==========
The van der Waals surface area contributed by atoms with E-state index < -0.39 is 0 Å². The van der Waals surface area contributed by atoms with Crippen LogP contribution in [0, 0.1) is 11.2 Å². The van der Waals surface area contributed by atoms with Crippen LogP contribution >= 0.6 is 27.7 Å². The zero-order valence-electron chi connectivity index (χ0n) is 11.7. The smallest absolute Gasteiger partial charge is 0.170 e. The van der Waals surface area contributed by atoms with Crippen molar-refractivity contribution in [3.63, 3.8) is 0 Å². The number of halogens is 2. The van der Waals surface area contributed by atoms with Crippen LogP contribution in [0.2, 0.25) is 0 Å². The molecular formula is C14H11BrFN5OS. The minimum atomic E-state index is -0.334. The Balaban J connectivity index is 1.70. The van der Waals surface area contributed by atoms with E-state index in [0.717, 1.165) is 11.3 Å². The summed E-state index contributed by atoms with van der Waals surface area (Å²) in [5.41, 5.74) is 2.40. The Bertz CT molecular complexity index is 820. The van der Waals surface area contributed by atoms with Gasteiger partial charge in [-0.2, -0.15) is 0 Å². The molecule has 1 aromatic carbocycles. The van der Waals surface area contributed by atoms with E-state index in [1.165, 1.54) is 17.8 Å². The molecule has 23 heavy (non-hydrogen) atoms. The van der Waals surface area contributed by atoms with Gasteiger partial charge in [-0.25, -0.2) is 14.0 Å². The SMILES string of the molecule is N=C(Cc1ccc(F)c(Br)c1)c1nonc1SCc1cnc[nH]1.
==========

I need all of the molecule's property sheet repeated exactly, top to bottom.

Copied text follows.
The van der Waals surface area contributed by atoms with E-state index < -0.39 is 0 Å². The van der Waals surface area contributed by atoms with Crippen LogP contribution in [0, 0.1) is 11.2 Å². The van der Waals surface area contributed by atoms with Crippen LogP contribution >= 0.6 is 27.7 Å². The zero-order valence-electron chi connectivity index (χ0n) is 11.7. The smallest absolute Gasteiger partial charge is 0.170 e. The van der Waals surface area contributed by atoms with Crippen molar-refractivity contribution in [3.63, 3.8) is 0 Å². The number of halogens is 2. The van der Waals surface area contributed by atoms with Crippen LogP contribution in [0.2, 0.25) is 0 Å². The molecular formula is C14H11BrFN5OS. The minimum atomic E-state index is -0.334. The Balaban J connectivity index is 1.70. The van der Waals surface area contributed by atoms with E-state index in [0.717, 1.165) is 11.3 Å². The summed E-state index contributed by atoms with van der Waals surface area (Å²) in [5.41, 5.74) is 2.40. The Bertz CT molecular complexity index is 820. The van der Waals surface area contributed by atoms with Gasteiger partial charge in [-0.2, -0.15) is 0 Å². The molecule has 1 aromatic carbocycles. The van der Waals surface area contributed by atoms with E-state index in [1.165, 1.54) is 17.8 Å². The molecule has 23 heavy (non-hydrogen) atoms. The van der Waals surface area contributed by atoms with Gasteiger partial charge in [-0.25, -0.2) is 14.0 Å². The SMILES string of the molecule is N=C(Cc1ccc(F)c(Br)c1)c1nonc1SCc1cnc[nH]1.